- Peter Kinder resigns federal agency post, concludes position unnecessary and waste of tax dollars (6/16/18)2
- Stormy Daniels to visit East Cape Girardeau (6/13/18)20
- Longtime downtown Cape bartender Marcellus Jones remembered by friends (6/12/18)2
- Singer Neal Boyd dies after struggle with health issues (6/12/18)1
- Feeding deer in Bollinger, Cape and Perry counties prohibited soon to help curb spread of CWD (6/13/18)7
- Couple charged in beating death at Brick's (6/13/18)
- A community rallies behind Honorable Young Men's Club (6/16/18)1
- Jackson natives compete in 260-mile canoe race (6/16/18)1
- New Zaxby's restaurant open in Cape (6/13/18)3
- New urban dance studio opens on Broadway (6/15/18)2
Fighting in Chechnya kills nine soldiers
VLADIKAVKAZ, Russia -- Attacks by Chechen insurgents left nine Russian soldiers and policemen dead, an official in the Chechen administration said Thursday.
Four soldiers were killed and nine others wounded in 18 rebel attacks on military outposts during the last 24 hours, the official said on condition of anonymity. Two rebels and one serviceman died and five others were wounded in a clash near the village of Avtury, he said.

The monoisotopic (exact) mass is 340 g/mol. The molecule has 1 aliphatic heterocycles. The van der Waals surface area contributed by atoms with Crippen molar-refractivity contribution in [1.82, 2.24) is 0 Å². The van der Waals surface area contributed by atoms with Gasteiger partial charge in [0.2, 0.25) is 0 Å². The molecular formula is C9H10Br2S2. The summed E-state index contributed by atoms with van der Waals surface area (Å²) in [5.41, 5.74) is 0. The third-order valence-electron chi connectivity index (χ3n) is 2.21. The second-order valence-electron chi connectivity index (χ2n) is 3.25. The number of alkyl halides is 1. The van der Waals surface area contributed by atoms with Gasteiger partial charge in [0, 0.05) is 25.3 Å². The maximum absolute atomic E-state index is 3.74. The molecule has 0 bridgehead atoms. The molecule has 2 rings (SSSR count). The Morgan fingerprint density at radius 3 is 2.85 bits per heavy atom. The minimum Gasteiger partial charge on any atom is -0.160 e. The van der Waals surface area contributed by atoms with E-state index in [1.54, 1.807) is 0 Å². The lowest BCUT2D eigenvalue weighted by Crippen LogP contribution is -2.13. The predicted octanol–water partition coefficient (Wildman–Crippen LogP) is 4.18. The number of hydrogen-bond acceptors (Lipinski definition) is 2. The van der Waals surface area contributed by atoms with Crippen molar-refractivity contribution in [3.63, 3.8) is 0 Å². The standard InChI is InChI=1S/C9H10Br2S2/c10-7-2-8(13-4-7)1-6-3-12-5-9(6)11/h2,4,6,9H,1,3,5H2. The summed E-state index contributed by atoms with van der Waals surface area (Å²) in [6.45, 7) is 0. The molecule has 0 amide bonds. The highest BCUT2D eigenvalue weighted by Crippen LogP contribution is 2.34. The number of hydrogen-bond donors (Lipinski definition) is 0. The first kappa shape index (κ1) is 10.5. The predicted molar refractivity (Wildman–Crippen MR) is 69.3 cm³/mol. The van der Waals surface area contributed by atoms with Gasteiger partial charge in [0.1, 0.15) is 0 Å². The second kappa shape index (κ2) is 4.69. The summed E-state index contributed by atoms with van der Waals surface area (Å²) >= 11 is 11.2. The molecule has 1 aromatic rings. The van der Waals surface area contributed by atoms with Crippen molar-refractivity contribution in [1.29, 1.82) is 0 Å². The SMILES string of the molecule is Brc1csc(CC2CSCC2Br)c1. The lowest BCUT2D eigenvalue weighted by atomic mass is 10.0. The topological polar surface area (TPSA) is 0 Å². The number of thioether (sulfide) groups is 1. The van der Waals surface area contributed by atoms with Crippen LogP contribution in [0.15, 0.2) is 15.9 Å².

In the capital, Grozny, two policemen were killed in attacks on police patrols and a Russian sapper died while trying to defuse a mine, the official said. Another policeman died and three were wounded when their car hit a mine near Alkhan-Kala.
During most of the four-year Chechen war, Russian forces have pounded rebel outposts with air and artillery while suffering daily casualties from ambushes and mines.
President Vladimir Putin defended Russia's actions Thursday at a Rome summit with European Union leaders. Russia has been criticized for refusing to seek negotiations with the rebels and for widespread allegations of atrocities by Russian soldiers.
Putin stressed his long-standing claim that global leaders apply a double standard to Moscow's attempts to drive out the rebels, denouncing terrorists in one part of the world but failing to do so in Chechnya.
The Kremlin asserts it is stabilizing Chechnya through political means, including last month's election of a Chechen president. But the republic suffers not only from fighting, but from crumbling infrastructure and rampant lawlessness.
Moscow pulled its troops out of Chechnya in 1996 after a ruinous 20-month war against separatists, leaving the republic de-facto independent. Russian soldiers returned in September 1999 after Chechnya-based fighters made an incursion into neighboring Dagestan and after some 300 people died in apartment bombings that officials blamed on the rebels.